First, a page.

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Warning: This article contains a few minor spoilers

Being the binge queen I am, I decided to rewatch the show, BoJack Horseman, this summer. Apparently, the first time I watched it; my brain seemed to have left a lot out. BoJack Horseman is probably, in my opinion, the most underrated show. Its depth, complexity and character development are just impressive. Every character in the show is unique and complex in their own way. So, I thought I would take the time to dive deeper into the show’s main character, BoJack Horseman’s, mind and philosophy. 

For those who have not watched the show — well, you should watch it. It’s a great show, and it’s available on Netflix. The show is an American adult sitcom that revolves around the life of the actor BoJack Horseman after his hit show Horsing Around. It captures the emotional, and psychological journey BoJack goes through as he struggles to succeed as an actor and to find purpose and joy in his own life. 

Before we start, it is important to understand the philosophy surrounding BoJack, which is Existential nihilism. Existentialism and nihilism were first coined by Blaise Pascal and Friedrich Nietzsche, respectively. Nihilism is the concept that there is no such thing as a god or a superior being, there is no purpose to our existence. This goes hand in hand with existentialism: our existence does not have a soul purpose. Our future is not pre-determined. As individuals, we are free to make whatever decisions we want and take our life in whichever direction we wish without any “consequence of an afterlife.” But this freedom both the philosophers call a curse and the source of our misery. 

BoJack views his world as just that there is no purpose to his existence, and he is free to do whatever he wants. He desperately looks for a purpose in life because even when he accomplishes the one thing he always wanted. He still did not find the sense of accomplishment he wished to feel. In Pascal’s words, “the only thing that consoles us for our miseries is a diversion.” And BoJack simply follows this rule of distraction, numbing his endless sense of void with crazy ‘benders’. But in the process of numbing himself, BoJack intentionally and unintentionally hurts a lot of peoples. His actions continue to haunt him throughout the show as he makes even more mistakes in the process of learning to be an ideally good person.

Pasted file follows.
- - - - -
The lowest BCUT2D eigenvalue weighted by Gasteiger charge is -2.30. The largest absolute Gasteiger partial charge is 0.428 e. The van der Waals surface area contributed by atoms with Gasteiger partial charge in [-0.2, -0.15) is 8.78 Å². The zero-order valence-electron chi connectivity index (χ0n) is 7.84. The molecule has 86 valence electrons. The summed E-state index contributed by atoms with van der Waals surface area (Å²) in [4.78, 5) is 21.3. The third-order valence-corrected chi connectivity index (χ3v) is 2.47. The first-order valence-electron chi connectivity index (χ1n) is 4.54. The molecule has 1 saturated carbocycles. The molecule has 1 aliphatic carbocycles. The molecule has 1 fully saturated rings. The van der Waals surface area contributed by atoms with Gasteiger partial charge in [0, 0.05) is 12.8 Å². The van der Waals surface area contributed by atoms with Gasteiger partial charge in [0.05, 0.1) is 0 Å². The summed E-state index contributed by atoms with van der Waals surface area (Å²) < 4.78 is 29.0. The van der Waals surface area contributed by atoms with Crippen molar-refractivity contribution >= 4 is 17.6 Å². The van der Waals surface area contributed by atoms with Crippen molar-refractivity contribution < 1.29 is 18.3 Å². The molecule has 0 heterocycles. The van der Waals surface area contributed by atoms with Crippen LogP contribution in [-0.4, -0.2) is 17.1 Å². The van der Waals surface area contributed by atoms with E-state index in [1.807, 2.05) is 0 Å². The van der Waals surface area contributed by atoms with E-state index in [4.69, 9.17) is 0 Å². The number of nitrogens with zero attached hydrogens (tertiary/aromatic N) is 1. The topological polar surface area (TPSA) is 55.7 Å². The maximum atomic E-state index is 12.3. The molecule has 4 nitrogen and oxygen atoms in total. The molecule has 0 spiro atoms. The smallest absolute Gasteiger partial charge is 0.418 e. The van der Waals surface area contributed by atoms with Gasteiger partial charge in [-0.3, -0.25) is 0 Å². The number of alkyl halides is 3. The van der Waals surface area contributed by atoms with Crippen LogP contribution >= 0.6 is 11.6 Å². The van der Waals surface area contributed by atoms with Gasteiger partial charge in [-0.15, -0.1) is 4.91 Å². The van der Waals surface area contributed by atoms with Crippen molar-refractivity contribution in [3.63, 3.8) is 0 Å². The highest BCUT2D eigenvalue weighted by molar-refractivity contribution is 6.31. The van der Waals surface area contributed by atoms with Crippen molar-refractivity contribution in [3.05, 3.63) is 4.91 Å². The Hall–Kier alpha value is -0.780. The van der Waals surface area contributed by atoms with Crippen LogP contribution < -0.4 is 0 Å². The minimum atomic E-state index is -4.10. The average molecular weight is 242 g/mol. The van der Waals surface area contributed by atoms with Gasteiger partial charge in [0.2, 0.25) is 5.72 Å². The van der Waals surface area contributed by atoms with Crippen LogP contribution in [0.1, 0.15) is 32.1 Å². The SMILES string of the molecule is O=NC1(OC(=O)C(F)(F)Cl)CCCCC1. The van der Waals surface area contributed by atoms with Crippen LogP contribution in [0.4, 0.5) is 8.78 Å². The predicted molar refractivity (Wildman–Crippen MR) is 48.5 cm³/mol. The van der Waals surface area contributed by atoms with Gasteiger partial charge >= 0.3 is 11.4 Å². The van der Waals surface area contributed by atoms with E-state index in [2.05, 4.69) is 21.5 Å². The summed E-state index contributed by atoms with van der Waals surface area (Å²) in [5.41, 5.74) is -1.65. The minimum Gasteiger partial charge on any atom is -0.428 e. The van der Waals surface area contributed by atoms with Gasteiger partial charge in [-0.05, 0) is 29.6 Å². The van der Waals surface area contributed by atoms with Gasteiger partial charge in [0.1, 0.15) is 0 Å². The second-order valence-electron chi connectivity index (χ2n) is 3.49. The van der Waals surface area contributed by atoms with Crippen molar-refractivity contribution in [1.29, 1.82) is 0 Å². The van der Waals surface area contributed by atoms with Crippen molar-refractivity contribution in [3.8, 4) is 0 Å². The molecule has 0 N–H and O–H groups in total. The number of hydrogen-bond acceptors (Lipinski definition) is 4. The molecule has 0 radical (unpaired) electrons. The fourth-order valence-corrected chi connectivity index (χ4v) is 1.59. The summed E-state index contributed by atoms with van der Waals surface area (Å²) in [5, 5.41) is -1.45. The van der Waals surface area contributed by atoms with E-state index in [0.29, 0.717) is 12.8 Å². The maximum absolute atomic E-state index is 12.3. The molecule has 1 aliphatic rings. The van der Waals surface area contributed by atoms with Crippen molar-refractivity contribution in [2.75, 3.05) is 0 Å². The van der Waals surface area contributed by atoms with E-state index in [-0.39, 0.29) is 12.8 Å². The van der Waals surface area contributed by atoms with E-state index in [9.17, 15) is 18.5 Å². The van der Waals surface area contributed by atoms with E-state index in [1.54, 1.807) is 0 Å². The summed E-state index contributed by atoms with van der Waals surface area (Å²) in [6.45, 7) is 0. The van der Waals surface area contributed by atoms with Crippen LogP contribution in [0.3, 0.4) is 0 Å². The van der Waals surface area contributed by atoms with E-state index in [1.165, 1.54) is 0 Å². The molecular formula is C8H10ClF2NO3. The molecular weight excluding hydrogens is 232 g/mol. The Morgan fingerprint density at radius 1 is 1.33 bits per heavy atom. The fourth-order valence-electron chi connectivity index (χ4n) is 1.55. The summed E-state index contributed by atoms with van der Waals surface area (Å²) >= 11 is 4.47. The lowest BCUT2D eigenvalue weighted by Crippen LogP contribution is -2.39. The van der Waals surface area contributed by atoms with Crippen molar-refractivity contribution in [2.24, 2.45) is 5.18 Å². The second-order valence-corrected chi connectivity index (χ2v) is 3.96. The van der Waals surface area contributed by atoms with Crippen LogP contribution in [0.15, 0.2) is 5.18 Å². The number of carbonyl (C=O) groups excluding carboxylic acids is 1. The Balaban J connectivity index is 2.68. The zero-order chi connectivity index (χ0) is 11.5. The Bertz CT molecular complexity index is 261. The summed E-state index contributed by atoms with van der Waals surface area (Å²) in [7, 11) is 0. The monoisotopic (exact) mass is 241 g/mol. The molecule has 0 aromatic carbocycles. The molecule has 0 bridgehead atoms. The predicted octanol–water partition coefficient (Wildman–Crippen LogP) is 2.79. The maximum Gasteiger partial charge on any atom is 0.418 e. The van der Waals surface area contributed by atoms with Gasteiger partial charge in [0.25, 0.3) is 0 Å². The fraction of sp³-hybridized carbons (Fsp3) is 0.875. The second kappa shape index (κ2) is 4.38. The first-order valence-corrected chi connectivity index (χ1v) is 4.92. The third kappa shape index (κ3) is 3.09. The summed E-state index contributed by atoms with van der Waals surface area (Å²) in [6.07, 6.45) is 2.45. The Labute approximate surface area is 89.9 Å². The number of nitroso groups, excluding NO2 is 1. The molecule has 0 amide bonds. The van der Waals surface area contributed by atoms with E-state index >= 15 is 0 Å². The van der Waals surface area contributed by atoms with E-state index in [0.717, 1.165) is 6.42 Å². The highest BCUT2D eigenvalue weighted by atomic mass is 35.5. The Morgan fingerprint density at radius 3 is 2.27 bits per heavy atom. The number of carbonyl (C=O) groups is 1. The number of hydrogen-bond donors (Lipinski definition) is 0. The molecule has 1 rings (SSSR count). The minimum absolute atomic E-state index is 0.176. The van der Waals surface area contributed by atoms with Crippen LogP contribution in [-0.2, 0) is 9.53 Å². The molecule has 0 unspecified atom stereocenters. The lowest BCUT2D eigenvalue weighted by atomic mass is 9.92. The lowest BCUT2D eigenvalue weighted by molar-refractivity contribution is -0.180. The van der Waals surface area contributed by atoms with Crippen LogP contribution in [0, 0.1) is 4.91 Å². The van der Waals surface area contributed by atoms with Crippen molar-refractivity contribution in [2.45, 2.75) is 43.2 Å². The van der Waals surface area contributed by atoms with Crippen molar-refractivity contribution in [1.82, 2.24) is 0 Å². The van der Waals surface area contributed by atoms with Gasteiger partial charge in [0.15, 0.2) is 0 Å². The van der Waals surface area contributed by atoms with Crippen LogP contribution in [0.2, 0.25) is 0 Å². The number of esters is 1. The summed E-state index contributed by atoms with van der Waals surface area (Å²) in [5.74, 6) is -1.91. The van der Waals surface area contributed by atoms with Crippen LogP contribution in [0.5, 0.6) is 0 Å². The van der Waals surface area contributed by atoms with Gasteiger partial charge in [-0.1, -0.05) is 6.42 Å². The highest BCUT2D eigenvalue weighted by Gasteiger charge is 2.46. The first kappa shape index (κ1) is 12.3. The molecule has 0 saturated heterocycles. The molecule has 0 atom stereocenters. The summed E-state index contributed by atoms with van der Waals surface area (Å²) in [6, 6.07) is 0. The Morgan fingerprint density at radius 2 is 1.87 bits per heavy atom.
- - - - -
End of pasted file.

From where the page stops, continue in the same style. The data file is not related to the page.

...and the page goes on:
Pretty much from the start of the show, it is clear that BoJack has depression. This only becomes more evident in the Season 4 episode titled Stupid Piece of Sh*t. The episode switched perspective and shows a regular day in the mind of BoJack, which for the most part of the show, is rarely indicated because of how uneventful his regular days are. 

His depression roots from a few different things, the first one being the philosophy he lives under, as mentioned above. The second reason is his family. We don’t really know much about his family and childhood till episode 11 of the 1st season, Downer Ending, when we get a glimpse of his childhood as he trips over every drug he could get his hands on. From the episode, we know that his mom and dad were both stuck living a life they did not like and had traumatic pasts of their own. His mom chooses to blame the young and growing BoJack for the disastrous life that she lives. BoJack’s entire childhood comprised of being told he wasn’t good enough, worth for nothing and just a burden to other’s existence. Downer Ending also gives us a glimpse of what he wishes for the most: to be loved by everyone and to be happy.   

Which leads me to the next rooting cause: his career. BoJack hoped that by becoming an actor, he can make people love him, and that would finally make him happy. But after his hit show horsing around, BoJack struggles to land an excellent role to develop his career. In the process of waiting for the right part, BoJack is haunted by his mother’s words, that he is not good enough. To hide his insecurities, the mechanism he chose was a bad attitude and narcissism. He was a complete jerk to everyone, which only made it harder for him to find roles.

The final cause of his depression is the choices he made in life. While he tries to hide his emotions behind the idea that ‘nothing matters’, it is still inevitable for him to feel guilty about his past mistakes. He was dealt some bad cards; however, not all of his actions were unavoidable. He made some terrible choices that even he underneath it all knew was wrong. 

These characteristics of his life haunt him throughout the show, convincing him of the lack of self-worth pushing him further down to the point where he completely gives in to his alcohol and drug addictions, despite his best efforts. We all know this character; we see a BoJack on social media all the time. He is a classic representation of Hollywood fame gone wrong. The show presents us with the other side of the story, the mind of depression. Even though BoJack’s actions were not in any way justified, it is hard to not sympathize with him and hope for him to have a good ending.

Sherlly Russel

Carleton '22

Your not so average, complicated, and multicultural brown girl. Born and raised in India, middle-school, and high school in china, university in Canada. Conversations about philosophy, cosmology, cross-culturalism, and religion are right up my alley!
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